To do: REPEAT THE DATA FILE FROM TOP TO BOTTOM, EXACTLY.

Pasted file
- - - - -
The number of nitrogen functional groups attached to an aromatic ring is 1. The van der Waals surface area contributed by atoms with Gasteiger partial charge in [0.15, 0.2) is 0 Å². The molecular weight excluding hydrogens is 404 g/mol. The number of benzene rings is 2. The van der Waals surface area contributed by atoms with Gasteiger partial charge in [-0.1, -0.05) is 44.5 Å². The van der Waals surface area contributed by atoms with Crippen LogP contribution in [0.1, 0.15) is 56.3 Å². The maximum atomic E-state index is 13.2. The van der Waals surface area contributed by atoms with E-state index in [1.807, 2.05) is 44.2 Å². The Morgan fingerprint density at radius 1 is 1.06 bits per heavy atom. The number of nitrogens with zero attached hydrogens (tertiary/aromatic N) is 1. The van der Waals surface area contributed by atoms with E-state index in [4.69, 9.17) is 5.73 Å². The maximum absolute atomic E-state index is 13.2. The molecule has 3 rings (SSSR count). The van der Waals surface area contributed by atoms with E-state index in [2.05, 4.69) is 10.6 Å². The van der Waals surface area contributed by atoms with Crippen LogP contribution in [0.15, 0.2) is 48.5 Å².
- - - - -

The number of nitrogen functional groups attached to an aromatic ring is 1. The van der Waals surface area contributed by atoms with Gasteiger partial charge in [0.15, 0.2) is 0 Å². The molecular weight excluding hydrogens is 404 g/mol. The number of benzene rings is 2. The van der Waals surface area contributed by atoms with Gasteiger partial charge in [-0.1, -0.05) is 44.5 Å². The van der Waals surface area contributed by atoms with Crippen LogP contribution in [0.1, 0.15) is 56.3 Å². The maximum atomic E-state index is 13.2. The van der Waals surface area contributed by atoms with E-state index in [1.807, 2.05) is 44.2 Å². The Morgan fingerprint density at radius 1 is 1.06 bits per heavy atom. The number of nitrogens with zero attached hydrogens (tertiary/aromatic N) is 1. The van der Waals surface area contributed by atoms with E-state index in [4.69, 9.17) is 5.73 Å². The maximum absolute atomic E-state index is 13.2. The molecule has 3 rings (SSSR count). The van der Waals surface area contributed by atoms with E-state index in [2.05, 4.69) is 10.6 Å². The van der Waals surface area contributed by atoms with Crippen LogP contribution in [0.15, 0.2) is 48.5 Å².